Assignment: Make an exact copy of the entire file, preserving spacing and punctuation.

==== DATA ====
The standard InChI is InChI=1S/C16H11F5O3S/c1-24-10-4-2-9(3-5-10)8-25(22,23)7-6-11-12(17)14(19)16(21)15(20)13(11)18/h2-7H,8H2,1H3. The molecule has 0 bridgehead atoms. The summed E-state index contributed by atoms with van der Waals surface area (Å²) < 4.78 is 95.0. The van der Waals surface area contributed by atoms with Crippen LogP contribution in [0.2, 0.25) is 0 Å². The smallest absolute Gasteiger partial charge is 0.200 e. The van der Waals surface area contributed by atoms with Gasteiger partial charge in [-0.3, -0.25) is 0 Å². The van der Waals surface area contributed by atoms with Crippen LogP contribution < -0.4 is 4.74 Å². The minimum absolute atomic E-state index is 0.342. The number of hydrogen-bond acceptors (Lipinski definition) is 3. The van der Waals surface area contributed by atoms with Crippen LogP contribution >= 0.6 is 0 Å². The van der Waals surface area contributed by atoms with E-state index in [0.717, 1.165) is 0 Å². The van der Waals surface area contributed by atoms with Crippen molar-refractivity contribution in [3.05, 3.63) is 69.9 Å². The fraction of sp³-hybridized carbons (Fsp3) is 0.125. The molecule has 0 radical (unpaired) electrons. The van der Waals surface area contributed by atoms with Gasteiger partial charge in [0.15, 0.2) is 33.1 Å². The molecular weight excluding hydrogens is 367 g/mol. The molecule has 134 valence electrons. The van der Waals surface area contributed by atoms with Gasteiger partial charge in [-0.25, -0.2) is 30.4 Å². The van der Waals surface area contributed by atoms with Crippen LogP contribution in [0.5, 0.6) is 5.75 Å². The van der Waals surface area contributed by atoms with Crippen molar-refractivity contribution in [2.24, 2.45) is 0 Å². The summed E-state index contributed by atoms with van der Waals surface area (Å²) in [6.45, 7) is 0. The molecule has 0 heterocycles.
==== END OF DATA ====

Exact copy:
The standard InChI is InChI=1S/C16H11F5O3S/c1-24-10-4-2-9(3-5-10)8-25(22,23)7-6-11-12(17)14(19)16(21)15(20)13(11)18/h2-7H,8H2,1H3. The molecule has 0 bridgehead atoms. The summed E-state index contributed by atoms with van der Waals surface area (Å²) < 4.78 is 95.0. The van der Waals surface area contributed by atoms with Crippen LogP contribution in [0.2, 0.25) is 0 Å². The smallest absolute Gasteiger partial charge is 0.200 e. The van der Waals surface area contributed by atoms with Gasteiger partial charge in [-0.3, -0.25) is 0 Å². The van der Waals surface area contributed by atoms with Crippen LogP contribution < -0.4 is 4.74 Å². The minimum absolute atomic E-state index is 0.342. The number of hydrogen-bond acceptors (Lipinski definition) is 3. The van der Waals surface area contributed by atoms with Crippen LogP contribution >= 0.6 is 0 Å². The van der Waals surface area contributed by atoms with E-state index in [0.717, 1.165) is 0 Å². The van der Waals surface area contributed by atoms with Crippen molar-refractivity contribution in [3.05, 3.63) is 69.9 Å². The fraction of sp³-hybridized carbons (Fsp3) is 0.125. The molecule has 0 radical (unpaired) electrons. The van der Waals surface area contributed by atoms with Gasteiger partial charge in [0.15, 0.2) is 33.1 Å². The molecular weight excluding hydrogens is 367 g/mol. The molecule has 134 valence electrons. The van der Waals surface area contributed by atoms with Gasteiger partial charge in [-0.25, -0.2) is 30.4 Å². The van der Waals surface area contributed by atoms with Crippen LogP contribution in [0.5, 0.6) is 5.75 Å². The van der Waals surface area contributed by atoms with Crippen molar-refractivity contribution in [2.24, 2.45) is 0 Å². The summed E-state index contributed by atoms with van der Waals surface area (Å²) in [6.45, 7) is 0. The molecule has 0 heterocycles.